Today's Health Highlights
Scientists Unlock Plague's Genetic Code Snake Oil Salesmen Slither to the Web Getting a Shot? Chill Out
(WEDNESDAY, Oct. 3) -- Here are some of the latest health and medical news developments, compiled by the editors of The HealthDay Service:
Scientists Map Genome of the Plague
Scientists say they've mapped the genetic sequence of the organism responsible for the waves of bubonic plague that killed 200 million people during three pandemics in the last 2,000 years, a HealthDay story says.
Knowing the genetic makeup of the bacterium Yersinia pestis could help researchers develop antibiotics, vaccines or other defenses against the plague, experts say. A report on the findings appears in the Oct. 4 issue of Nature.
Plague is considered one of the likelier bioterror weapons, and with good reason: It has been used before. In the low-tech 14th century, Mongol invaders sparked a massive European outbreak of the disease by catapulting pestilent corpses over the city wall of Caffa, a trading town in the Crimea.
Snake Oil Salesmen Slither to the Web
Web sites selling herbal supplements as a prevention, treatment or even a cure for cancer are plentiful and easy to find -- and they're also breaking the law, a new survey shows.
These sites are preying on desperate people, and the government needs to police them, says survey director Dr. Robert Bonakdar, a researcher for Scripps Center for Integrated Medicine in La Jolla, Calif., HealthDay reports.
Getting a Shot? Chill Out
Tell the doctor to cool it if you're dreading your next needle. Putting a needle in the freezer overnight cuts the pain from an injection by as much as 30 percent, says a San Francisco plastic surgeon, HealthDay reports.
"Everyone knows ice is a pain reliever," says Dr. Keith Denkler, associate clinical professor of plastic surgery at the University of California in San Francisco. "Doctors have long known that you can put ice on the skin, leave it there a while, give a shot, and it hurts less."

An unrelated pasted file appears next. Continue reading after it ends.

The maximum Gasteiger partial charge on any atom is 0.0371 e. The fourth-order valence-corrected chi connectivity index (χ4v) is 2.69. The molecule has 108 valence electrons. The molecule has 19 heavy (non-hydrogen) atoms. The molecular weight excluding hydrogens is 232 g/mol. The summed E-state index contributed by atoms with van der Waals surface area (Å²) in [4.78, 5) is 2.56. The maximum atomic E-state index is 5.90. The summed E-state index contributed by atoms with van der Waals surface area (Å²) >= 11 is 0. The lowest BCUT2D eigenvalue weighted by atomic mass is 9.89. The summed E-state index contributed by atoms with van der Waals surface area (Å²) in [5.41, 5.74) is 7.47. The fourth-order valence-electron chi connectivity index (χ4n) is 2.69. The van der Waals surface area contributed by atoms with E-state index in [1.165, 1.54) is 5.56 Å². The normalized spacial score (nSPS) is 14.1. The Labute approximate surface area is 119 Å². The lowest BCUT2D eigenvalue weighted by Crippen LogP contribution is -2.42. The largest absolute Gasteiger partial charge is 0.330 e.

Help for Preemies Is One-Shot Deal
A single injection of hormones late in pregnancy is all that's needed to reduce the incidence of illness and death for premature babies, a study finds.
Gynecologists have been giving injections of corticosteroid hormones to women at high risk of premature delivery for several years to prevent serious respiratory problems and brain hemorrhages in their babies. Many doctors have been giving weekly shots to be sure the treatment is effective. Now a study at 13 medical centers finds no advantage and some possible risk in multiple shots, HealthDay reports.
Bypass Surgery Tougher for Women
Women have good reason to worry about the risks of heart bypass surgery, a new study suggests.
Researchers in Ohio found women who have a coronary artery bypass graft operation have a much tougher time before, during and after the surgery than men who undergo the same procedure, a HealthDay story says.
The study compared the outcomes of bypass surgeries on 1,742 women and 3,582 men at a private teaching hospital in Ohio over a period of seven years. And the results would make any woman nervous: Women often entered the hospital in worse shape than their male counterparts, they suffered more complications during surgery, and they wound up staying in the hospital longer. The findings will be presented this weekend at the annual meeting of the American Academy of Family Physicians in Atlanta.
Is Teaching a Risky Business?
Kids are germ factories. Just ask any parent. But do teachers pay a very high price for their long-term exposure to children and their germs -- maybe an increased risk of serious immune system diseases like multiple sclerosis and lupus?
A new study suggests they might, lending weight to the theory that if someone is genetically susceptible to a certain disease, environment could trigger its onset, the Associated Press reports.
Researchers at the University of Connecticut reviewed 11 years of death certificates. Their findings: Deaths from some autoimmune diseases among kindergarten through 12th-grade teachers were more than twice as high as those for people in other professions.